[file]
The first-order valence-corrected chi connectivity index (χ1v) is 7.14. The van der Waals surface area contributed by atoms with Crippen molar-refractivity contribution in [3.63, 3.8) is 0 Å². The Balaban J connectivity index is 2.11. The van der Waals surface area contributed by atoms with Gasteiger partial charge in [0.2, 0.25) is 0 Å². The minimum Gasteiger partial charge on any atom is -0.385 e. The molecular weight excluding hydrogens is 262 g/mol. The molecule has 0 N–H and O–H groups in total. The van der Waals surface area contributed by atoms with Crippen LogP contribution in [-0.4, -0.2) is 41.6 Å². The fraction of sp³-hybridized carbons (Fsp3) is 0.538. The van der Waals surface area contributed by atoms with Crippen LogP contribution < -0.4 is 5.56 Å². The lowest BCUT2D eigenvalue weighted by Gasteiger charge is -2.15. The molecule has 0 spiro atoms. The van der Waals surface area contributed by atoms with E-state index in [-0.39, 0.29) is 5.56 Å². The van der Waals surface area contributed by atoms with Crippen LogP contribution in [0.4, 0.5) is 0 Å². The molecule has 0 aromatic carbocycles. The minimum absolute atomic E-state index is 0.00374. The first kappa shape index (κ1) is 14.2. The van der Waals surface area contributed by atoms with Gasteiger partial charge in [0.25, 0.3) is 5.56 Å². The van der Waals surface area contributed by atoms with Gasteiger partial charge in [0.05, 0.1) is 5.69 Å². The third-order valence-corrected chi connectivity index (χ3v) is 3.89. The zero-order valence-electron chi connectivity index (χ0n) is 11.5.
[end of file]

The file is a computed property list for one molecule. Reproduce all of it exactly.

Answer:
The first-order valence-corrected chi connectivity index (χ1v) is 7.14. The van der Waals surface area contributed by atoms with Crippen molar-refractivity contribution in [3.63, 3.8) is 0 Å². The Balaban J connectivity index is 2.11. The van der Waals surface area contributed by atoms with Gasteiger partial charge in [0.2, 0.25) is 0 Å². The minimum Gasteiger partial charge on any atom is -0.385 e. The molecular weight excluding hydrogens is 262 g/mol. The molecule has 0 N–H and O–H groups in total. The van der Waals surface area contributed by atoms with Crippen LogP contribution in [-0.4, -0.2) is 41.6 Å². The fraction of sp³-hybridized carbons (Fsp3) is 0.538. The van der Waals surface area contributed by atoms with Crippen LogP contribution < -0.4 is 5.56 Å². The lowest BCUT2D eigenvalue weighted by Gasteiger charge is -2.15. The molecule has 0 spiro atoms. The van der Waals surface area contributed by atoms with E-state index in [-0.39, 0.29) is 5.56 Å². The van der Waals surface area contributed by atoms with Crippen LogP contribution in [0.4, 0.5) is 0 Å². The molecule has 0 aromatic carbocycles. The minimum absolute atomic E-state index is 0.00374. The first kappa shape index (κ1) is 14.2. The van der Waals surface area contributed by atoms with Gasteiger partial charge in [0.25, 0.3) is 5.56 Å². The van der Waals surface area contributed by atoms with Gasteiger partial charge in [0.05, 0.1) is 5.69 Å². The third-order valence-corrected chi connectivity index (χ3v) is 3.89. The zero-order valence-electron chi connectivity index (χ0n) is 11.5.